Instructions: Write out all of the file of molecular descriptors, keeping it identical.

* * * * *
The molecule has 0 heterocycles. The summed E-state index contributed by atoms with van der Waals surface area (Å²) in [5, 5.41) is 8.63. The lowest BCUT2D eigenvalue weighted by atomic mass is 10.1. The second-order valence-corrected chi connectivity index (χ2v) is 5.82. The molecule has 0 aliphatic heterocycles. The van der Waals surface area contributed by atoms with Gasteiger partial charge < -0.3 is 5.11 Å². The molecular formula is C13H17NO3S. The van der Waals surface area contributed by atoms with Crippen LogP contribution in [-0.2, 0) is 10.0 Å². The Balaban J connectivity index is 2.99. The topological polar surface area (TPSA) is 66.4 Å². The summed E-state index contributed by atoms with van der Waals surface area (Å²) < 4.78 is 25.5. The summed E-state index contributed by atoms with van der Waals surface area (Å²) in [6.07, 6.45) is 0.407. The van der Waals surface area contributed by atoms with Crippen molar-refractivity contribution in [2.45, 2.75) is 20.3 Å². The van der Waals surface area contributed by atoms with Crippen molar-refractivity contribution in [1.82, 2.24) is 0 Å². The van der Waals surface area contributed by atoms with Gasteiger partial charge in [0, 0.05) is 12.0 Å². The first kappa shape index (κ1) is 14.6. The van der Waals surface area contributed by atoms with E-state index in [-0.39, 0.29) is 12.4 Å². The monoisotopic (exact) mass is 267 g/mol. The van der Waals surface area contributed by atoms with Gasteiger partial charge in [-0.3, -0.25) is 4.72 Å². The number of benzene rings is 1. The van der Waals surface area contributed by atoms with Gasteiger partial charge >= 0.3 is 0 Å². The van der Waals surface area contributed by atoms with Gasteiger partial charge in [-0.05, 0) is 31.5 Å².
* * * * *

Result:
The molecule has 0 heterocycles. The summed E-state index contributed by atoms with van der Waals surface area (Å²) in [5, 5.41) is 8.63. The lowest BCUT2D eigenvalue weighted by atomic mass is 10.1. The second-order valence-corrected chi connectivity index (χ2v) is 5.82. The molecule has 0 aliphatic heterocycles. The van der Waals surface area contributed by atoms with Gasteiger partial charge < -0.3 is 5.11 Å². The molecular formula is C13H17NO3S. The van der Waals surface area contributed by atoms with Crippen LogP contribution in [-0.2, 0) is 10.0 Å². The Balaban J connectivity index is 2.99. The topological polar surface area (TPSA) is 66.4 Å². The summed E-state index contributed by atoms with van der Waals surface area (Å²) < 4.78 is 25.5. The summed E-state index contributed by atoms with van der Waals surface area (Å²) in [6.07, 6.45) is 0.407. The van der Waals surface area contributed by atoms with Crippen molar-refractivity contribution in [2.45, 2.75) is 20.3 Å². The van der Waals surface area contributed by atoms with Crippen molar-refractivity contribution in [1.82, 2.24) is 0 Å². The van der Waals surface area contributed by atoms with Gasteiger partial charge in [0, 0.05) is 12.0 Å². The first kappa shape index (κ1) is 14.6. The van der Waals surface area contributed by atoms with E-state index in [-0.39, 0.29) is 12.4 Å². The monoisotopic (exact) mass is 267 g/mol. The van der Waals surface area contributed by atoms with Gasteiger partial charge in [-0.3, -0.25) is 4.72 Å². The number of benzene rings is 1. The van der Waals surface area contributed by atoms with Gasteiger partial charge >= 0.3 is 0 Å². The van der Waals surface area contributed by atoms with Gasteiger partial charge in [-0.05, 0) is 31.5 Å².